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Labour Exploitation

Fishing industry harnesses technology to fight abuse


Dr. Darian McBain

Global Director for Sustainable Development, Thai Union

Digital technology is improving transparency within the fishing industry, and helping crews to stay better connected.

What happens at sea, stays at sea – or at least that was how it used to be. The fishing industry in Thailand has been under particular scrutiny for its treatment of migrant workers and earlier this year the International Labour Organisation (ILO) urged the Thai government to remedy the abuses on fishing vessels operating in Thai waters.

Technology improves transparency

In the middle of the ocean, hundreds of miles from land and human contact, with no satellite, no mobile phone signal, and scant paper records, it’s easy to see how isolated crews are open to abuse.

In response, the global fish processing company, Thai Union, has been looking for innovative ways to improve transparency throughout their supply chain. “By fixing a satellite to the vessel, a ship’s crew can use e-logbooks to capture fishing information, which will help to reduce illegal, unreported and unregulated (IUU) fishing and make sure there is compliance on board vessels,” explains Dr. Darian McBain, Global Director for Sustainable Development at Thai Union.

With no satellite or mobile phone signal, it’s easy to see how isolated crews are open to abuse.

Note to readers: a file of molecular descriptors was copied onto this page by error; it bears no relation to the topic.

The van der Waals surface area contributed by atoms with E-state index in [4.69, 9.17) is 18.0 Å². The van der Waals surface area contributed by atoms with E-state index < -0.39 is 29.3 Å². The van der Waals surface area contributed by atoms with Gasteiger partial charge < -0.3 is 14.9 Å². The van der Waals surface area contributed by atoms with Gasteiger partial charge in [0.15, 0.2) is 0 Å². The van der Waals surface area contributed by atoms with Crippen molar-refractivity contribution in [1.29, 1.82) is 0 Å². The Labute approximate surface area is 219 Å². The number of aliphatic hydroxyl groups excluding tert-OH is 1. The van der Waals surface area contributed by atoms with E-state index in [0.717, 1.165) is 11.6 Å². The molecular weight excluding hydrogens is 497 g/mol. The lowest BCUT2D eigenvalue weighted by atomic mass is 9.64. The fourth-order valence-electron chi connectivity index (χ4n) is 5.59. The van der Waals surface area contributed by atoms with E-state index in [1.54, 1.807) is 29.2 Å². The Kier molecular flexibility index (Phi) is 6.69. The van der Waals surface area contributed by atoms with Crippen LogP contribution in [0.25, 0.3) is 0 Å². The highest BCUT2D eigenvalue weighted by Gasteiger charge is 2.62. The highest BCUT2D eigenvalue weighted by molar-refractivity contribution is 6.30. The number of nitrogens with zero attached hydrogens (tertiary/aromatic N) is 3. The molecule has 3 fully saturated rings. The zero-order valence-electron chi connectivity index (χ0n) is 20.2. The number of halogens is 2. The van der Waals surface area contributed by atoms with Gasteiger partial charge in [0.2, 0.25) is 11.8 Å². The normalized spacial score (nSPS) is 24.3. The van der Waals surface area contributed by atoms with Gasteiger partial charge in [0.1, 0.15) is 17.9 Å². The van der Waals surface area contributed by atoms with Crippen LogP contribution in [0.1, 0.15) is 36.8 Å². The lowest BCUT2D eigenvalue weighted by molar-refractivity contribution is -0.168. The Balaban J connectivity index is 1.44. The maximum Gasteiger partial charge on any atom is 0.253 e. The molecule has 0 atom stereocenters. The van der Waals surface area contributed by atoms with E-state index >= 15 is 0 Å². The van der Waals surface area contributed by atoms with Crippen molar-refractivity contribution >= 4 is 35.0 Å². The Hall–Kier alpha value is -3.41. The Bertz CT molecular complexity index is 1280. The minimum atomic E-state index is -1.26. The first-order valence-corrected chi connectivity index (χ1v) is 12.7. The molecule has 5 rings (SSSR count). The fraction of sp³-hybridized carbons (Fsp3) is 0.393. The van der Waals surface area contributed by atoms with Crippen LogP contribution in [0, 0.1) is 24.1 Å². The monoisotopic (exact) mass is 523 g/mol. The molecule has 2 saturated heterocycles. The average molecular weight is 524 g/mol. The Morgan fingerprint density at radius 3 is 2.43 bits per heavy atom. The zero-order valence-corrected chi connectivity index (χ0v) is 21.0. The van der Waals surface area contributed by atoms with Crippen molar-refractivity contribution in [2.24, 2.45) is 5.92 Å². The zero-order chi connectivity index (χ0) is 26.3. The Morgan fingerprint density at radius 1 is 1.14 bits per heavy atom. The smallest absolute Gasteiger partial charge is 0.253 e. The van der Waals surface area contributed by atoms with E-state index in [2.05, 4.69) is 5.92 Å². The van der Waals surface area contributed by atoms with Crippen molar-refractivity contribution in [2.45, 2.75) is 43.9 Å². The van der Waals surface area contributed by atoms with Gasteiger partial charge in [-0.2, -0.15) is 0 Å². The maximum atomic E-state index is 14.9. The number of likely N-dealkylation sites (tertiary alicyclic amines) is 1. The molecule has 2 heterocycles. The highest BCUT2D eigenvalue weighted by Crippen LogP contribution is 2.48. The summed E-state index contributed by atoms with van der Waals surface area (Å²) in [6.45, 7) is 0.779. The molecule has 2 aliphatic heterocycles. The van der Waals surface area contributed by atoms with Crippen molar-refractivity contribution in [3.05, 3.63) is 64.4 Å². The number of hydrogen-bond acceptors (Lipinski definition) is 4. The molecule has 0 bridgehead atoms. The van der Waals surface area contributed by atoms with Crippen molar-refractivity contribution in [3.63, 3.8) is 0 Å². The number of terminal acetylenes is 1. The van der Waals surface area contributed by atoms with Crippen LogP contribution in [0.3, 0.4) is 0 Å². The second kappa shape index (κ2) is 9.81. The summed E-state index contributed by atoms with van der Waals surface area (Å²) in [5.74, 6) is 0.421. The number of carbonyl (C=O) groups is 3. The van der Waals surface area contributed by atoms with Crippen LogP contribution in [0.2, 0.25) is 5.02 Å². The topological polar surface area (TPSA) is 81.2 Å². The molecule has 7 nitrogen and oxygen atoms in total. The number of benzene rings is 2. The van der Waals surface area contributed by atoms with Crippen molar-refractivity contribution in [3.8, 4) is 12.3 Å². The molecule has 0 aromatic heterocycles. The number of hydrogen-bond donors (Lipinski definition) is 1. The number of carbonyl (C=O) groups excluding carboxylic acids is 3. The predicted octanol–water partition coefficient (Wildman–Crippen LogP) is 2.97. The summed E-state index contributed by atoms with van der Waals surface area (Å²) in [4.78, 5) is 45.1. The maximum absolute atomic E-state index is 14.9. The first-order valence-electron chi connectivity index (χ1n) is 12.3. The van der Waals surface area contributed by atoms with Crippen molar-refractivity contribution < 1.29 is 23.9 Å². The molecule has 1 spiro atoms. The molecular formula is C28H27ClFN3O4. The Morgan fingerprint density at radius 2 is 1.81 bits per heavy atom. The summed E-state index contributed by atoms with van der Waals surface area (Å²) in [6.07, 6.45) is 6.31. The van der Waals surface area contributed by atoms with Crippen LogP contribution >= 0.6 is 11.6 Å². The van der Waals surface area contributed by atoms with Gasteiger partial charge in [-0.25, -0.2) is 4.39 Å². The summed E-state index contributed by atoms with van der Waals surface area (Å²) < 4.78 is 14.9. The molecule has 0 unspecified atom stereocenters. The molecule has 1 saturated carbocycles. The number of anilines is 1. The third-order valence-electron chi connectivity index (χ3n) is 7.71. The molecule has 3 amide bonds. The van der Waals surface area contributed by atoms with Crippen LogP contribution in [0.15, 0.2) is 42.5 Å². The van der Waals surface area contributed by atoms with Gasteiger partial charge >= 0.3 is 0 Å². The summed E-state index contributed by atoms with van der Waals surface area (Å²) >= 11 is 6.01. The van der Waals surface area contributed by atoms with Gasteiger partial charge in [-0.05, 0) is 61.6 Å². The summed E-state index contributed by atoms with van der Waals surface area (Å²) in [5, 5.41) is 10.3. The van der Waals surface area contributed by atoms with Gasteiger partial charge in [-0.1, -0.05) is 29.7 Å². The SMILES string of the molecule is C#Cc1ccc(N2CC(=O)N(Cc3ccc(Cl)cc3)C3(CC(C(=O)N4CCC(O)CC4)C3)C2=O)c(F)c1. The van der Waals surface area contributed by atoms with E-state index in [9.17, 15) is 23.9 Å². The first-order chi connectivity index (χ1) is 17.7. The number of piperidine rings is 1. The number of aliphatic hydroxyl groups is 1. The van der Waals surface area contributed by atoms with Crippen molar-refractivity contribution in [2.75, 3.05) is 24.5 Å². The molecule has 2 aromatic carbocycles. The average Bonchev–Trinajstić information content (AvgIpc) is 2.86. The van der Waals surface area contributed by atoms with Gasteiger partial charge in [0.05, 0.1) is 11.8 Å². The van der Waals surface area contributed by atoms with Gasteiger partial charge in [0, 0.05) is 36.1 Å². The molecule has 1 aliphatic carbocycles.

Following a successful pilot project earlier this year, the company are planning to roll out the initiative on a number of other vessels. Not only will this help to protect crew, it will also provide the company’s global customers with the ability to trace the product from catch to consumption – something that more brands are now pushing for.

Helping crews stay connected

Harnessing the power of the satellite, the company have also developed an app to allow crew members to contact loved ones and report any unacceptable working practices they experience while on board.

A mobile app to allow crew members to contact loved ones.

“After monitoring the pilot project what we discovered was that crews were just glad to be able to contact home,” says McBain. “There was a father who was calling his son every day just to see how he was getting on at school. He’d not been able to do that before; it was really humanising. It’s vital to ensure people are not being exploited, but it’s also important to make sure people can continue to live their lives.” 

Expanding digital technology

Thai Union are planning not only to encourage greater uptake of the technology on other vessels and by other fishing companies, but also to expand the capabilities of the system to include more in-depth monitoring of conditions and working practices on board.

It’s a step in the right direction, but, as the ILO report highlighted, ending of human rights violations in the industry will take a united effort including global brands, local supply chains, recruiters and the government. 

Ending human rights violations will take a united effort between global brands and local supply chains.

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